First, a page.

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The Honolulu Advertiser
Posted on: Friday, September 6, 2002

Critical habitat designation on Kaua'i pared

By Jan TenBruggencate
Advertiser Kaua'i Bureau

LIHUE, Kaua'i — The U.S. Fish and Wildlife Service has tentatively cut about a third of its proposed critical habitat designation for endangered plants on Kaua'i and Ni'ihau.

Reduction of Kaua'i acreage

For more information or to comment on the proposal, call the Fish and Wildlife Service at 541-3441.

The service is operating under a federal court order to identify specific areas required to protect rare Hawai'i plants and to allow them to expand so they are no longer endangered.

A proposal for Kaua'i County started at 60,000 acres and jumped to 99,000 acres after initial review, driving hunters and landowners to express their anger during public hearings on the plan. Many said they are concerned the designations ultimately would mean an end to traditional uses of the land, from ranching and farming, to hunting and gathering of plants used for medicinal and cultural purposes.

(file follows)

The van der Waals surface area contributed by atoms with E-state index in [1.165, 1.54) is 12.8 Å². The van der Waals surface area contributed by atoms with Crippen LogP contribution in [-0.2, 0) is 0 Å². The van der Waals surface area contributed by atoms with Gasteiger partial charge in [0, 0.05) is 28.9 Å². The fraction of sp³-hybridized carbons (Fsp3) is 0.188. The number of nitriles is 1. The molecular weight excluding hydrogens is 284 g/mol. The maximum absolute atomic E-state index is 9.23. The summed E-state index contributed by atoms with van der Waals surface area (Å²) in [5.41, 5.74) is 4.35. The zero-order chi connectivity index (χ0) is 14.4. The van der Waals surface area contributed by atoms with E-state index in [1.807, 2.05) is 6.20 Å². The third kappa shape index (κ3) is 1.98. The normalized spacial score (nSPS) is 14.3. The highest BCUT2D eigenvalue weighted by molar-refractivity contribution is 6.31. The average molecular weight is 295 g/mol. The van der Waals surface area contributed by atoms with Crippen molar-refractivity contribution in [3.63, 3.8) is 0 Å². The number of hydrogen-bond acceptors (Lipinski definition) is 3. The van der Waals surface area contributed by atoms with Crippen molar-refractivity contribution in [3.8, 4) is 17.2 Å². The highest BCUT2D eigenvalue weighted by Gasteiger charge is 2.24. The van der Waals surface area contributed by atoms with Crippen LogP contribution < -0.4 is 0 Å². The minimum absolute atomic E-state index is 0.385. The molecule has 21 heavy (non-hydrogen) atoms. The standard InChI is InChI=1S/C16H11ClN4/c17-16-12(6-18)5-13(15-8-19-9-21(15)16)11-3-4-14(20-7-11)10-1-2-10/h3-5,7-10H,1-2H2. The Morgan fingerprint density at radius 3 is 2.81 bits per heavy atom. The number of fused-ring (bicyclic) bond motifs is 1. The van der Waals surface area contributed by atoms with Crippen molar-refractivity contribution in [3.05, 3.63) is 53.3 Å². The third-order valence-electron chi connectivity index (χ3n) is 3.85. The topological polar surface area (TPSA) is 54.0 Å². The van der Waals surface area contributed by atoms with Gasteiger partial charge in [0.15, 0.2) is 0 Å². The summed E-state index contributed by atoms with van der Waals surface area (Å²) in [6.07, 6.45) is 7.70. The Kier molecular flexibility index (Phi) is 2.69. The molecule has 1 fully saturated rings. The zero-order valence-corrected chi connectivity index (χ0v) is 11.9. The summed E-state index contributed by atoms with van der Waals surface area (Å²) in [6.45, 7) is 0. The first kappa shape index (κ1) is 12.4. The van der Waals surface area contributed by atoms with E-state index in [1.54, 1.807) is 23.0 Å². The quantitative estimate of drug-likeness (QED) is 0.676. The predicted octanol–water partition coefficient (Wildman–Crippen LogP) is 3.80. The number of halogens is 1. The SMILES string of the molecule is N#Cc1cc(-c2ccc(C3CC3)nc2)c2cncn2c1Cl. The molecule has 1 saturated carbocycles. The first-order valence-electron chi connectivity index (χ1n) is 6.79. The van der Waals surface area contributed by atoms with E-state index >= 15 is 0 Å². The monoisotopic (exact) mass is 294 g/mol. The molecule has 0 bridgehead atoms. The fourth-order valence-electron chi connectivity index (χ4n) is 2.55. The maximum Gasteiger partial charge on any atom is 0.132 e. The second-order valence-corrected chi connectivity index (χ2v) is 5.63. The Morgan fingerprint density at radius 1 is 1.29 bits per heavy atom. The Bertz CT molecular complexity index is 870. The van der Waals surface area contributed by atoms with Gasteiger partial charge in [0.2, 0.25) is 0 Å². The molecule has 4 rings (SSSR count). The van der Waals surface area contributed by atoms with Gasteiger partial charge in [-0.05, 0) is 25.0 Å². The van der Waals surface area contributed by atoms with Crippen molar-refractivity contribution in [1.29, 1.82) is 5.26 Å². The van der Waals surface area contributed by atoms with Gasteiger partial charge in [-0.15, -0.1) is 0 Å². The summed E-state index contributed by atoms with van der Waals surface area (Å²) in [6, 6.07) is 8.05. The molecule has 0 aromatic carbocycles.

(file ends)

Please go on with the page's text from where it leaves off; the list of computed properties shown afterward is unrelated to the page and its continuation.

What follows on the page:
Paul Henson, field supervisor for the Pacific Islands Office of the Fish and Wildlife Service, said further research has helped the agency trim the total acreage proposed. He said the Kaua'i plants were the first to be studied, and it was later determined that many of the plants also exist on other islands, reducing the amount of Kaua'i acreage needed.

Plant experts also found areas where multiple plants can use the same habitat, reducing the need for designating entirely separate pieces of land. It was also learned that some of the plants should be limited to specific elevations, cutting some proposed areas, Henson said.

In addition, simple mapping errors included some areas that shouldn't have been considered.

Henson and his staff have been on Kaua'i this week airing their updated critical habitat proposal. The service has not added up the acreage of its latest proposal, but Henson agreed with a rough guess that it is about 60,000 acres.

He cautioned that the public comment period continues through Sept. 30, and that the service has not made final decisions.

"It's still a living document," he said.

Reach Jan TenBruggencate at jant@honoluluadvertiser.com or (808) 245-3074.